• 01-11-2013, 03:03 PM
    E-Stat
    I'm lovin' my Squeezebox Touch players
    After using a pair of server based Touch players to replace single disk based players, I cannot imagine going back. I may be a boomer, but I get what the Y-Gen demands.

    I frequently use the random feature to walk through my collection which often finds tracks that I haven't heard in a while. If I don't want to hear that choice, I simply skip it with the trusty iPeng app on my iPhone. Or use a playlist. The immediate access and flexibility of server based music is addictive.

    Many evenings after work, I'll listen to the garage system and enjoy the great outdoors. Maybe I'm surfing the net on the laptop while out there. I was trying to imagine what else would be useful and just discovered a new feature offered by iPeng - song lyrics. The Squeezebox server looks for internet based content and streams the results to the iPeng app. Now, while listening to my tunes, I can swipe the playlist or album art screen to where the song lyrics appear and scroll automatically.

    I'm a really happy camper!
  • 01-12-2013, 07:53 AM
    recoveryone
    1 Attachment(s)
    And that my friend is what I call pure listening enjoyment! As your mood change you can just make a few swipes on your Ipad or use the remote and BAM! new genre or album at your finger tips. I consider server base music as important as the CD changers when it comes to listening enjoyment, but with the ability to have Hi rez music playback or at least Redbook CD quality.

    I love it on my days off during the week, I can just pick a genre and sit back and hear tracks I love and some less known. I know some of the old school purist will cling to their 2k plus transport but for the best bang for the buck and quality its hard to beat a server base setup. Also the ability to view the album art just on the touch, and if you have the Ipad or even most smartphones you can get an app that controls the squeezebox without being in the same room.



    The squeezebox system brought me back to listening to music on a regular bases, with kids and just life in general you find yourself putting personal passions on the back burner until your able to find a way to fit it in and using a sever base system made it easy. No storage issues and other related problems and the bonus of easy transfer of music from home listening to my vehicles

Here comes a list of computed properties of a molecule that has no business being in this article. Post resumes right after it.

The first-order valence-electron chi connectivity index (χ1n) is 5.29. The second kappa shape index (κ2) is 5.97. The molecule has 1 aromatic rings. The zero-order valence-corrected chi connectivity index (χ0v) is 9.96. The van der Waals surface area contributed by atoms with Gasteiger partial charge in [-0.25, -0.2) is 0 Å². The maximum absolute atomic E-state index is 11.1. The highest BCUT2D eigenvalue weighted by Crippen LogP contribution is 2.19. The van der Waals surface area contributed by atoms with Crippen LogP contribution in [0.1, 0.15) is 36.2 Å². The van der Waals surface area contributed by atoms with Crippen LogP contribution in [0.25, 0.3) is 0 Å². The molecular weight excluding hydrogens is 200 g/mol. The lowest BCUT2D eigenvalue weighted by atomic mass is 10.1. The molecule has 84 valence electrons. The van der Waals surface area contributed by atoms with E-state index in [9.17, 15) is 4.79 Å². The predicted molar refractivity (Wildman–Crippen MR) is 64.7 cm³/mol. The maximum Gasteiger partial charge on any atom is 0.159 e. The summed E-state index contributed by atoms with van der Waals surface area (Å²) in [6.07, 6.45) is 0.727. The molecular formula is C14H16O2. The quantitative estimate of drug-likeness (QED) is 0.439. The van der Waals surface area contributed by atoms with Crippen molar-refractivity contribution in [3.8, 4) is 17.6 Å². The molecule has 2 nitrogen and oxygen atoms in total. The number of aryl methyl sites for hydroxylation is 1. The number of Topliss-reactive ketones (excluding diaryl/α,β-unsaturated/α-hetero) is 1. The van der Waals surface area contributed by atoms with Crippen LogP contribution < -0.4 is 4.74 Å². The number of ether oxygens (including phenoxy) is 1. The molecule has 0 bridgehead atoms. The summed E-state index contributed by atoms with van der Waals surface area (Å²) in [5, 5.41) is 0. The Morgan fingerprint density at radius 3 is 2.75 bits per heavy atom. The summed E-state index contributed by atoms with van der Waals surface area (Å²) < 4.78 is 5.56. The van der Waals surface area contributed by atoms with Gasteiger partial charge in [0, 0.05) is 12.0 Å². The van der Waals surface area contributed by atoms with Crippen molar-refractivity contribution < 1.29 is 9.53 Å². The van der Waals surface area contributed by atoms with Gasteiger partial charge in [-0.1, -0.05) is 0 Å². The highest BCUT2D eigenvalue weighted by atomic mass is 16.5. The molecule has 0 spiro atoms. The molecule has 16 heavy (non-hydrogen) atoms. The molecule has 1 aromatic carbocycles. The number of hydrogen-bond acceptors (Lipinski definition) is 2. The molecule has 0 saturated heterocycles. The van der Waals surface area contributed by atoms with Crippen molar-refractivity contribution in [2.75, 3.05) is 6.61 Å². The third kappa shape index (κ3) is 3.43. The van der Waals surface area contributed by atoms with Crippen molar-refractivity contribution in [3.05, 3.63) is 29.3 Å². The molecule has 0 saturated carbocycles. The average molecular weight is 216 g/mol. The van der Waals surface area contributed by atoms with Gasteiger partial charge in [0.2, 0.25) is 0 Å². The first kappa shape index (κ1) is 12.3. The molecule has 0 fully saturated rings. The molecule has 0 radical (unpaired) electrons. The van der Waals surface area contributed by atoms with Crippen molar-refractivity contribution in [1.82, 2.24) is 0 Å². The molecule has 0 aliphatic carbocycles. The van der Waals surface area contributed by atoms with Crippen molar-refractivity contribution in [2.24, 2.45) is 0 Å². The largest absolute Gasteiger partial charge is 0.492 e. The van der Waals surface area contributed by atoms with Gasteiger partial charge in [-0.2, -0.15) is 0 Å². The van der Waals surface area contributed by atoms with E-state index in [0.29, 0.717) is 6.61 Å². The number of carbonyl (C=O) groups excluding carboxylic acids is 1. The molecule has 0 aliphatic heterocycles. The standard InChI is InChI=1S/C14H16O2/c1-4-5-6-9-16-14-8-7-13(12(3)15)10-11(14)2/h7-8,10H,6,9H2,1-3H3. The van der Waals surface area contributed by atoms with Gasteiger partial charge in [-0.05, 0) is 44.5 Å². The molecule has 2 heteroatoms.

• 01-12-2013, 07:57 AM
    mlsstl
    1 Attachment(s)
    You're right -- the Squeezebox Touch is a great player. It allows access to your music collection in an incredibly flexible and immediate fashion that is impossible with CDs or LPs. I mainly use a Kindle Fire with Squeeze Commander to control things. (I like the size of the Kindle much better than the same app on my phone.)


    Attachment 9116
  • 01-12-2013, 12:11 PM
    Feanor
    I'm glad the Squeezebox Touch is working out for you. I should think it would be a great solution for many people. Apparently it's no longer in production unfortunately.

    According to a C|NET review, HERE, Logitech says their UE Smart Radio, HERE, is the successor to the Squeezebox.

    The Squeezebox, and maybe its UE successor, look like a rather slick tool to interface you hifi system with your computer based music library. There are, of course, other tools for doing this, the main ones being maybe:
    1. A DNLA-compliant or similar device of which ther are many, e.g. Blu-ray players and standalone media players, and
    2. A computer using various OSs plus one of dozens of music or media players such as Foobar2000, J River, Media Monkey, etc..

    Most of these device will read a standard OS file system structure. The Squeezebox and the UE, however, need a program to run on whichever computer is storing your music files. I suppose this additional server-side software isn't a big deal but I tend to see it as a downside.

    The Squeezebox has as a nice but very small viewing screen; same for the UE Smart Radio, and I think you can use your iPod or smartphone as an alternate UI. But here again I see the small screens as a downside (if only because of my aged eyesight). Maybe an iPad would be viable??

    I'm fortunate to have a dedicated computer for my stereo system, a Vista Home Basic, and I use Foobar2000 as my music player. I just don't see a Squeezebox/UE Smart Radio being a better alternative in my case. The Foobar2000 provides a large and very customizable UI, e.g.

    http://gallery.audioreview.com/data/...igPicturet.jpg

    My music library is stored on a local external hard drive; this is duplicated to a Window Home Server machine which is also accessible by any computer in the house.
  • 01-12-2013, 12:40 PM
    recoveryone
    Feanor, I don't think we were pushing the squeezebox as the die for device, but any server base system (just that we all have the system and like it very much). Squeezebox was never a hot off the shelf item for retailers, but more of a cult item that many found while searching the net like I did 7 years ago looking for way to stream their growing collection of digital files. I went from a netgear DAR , to a linksys one and then found the squeezebox system. Now days you have AVR with built in DLNA software along with just about everything that plays music has some sort of Ipod support. It is a shame that Logitech has decided to go another direction with the squeezebox line, we all are hoping there will be a device that bridge both technology together and keep us old style people in the game. But it was no secret that Squeezebox was the standard that everyone else was compared to and truly pushed the technology for quality digital playback units.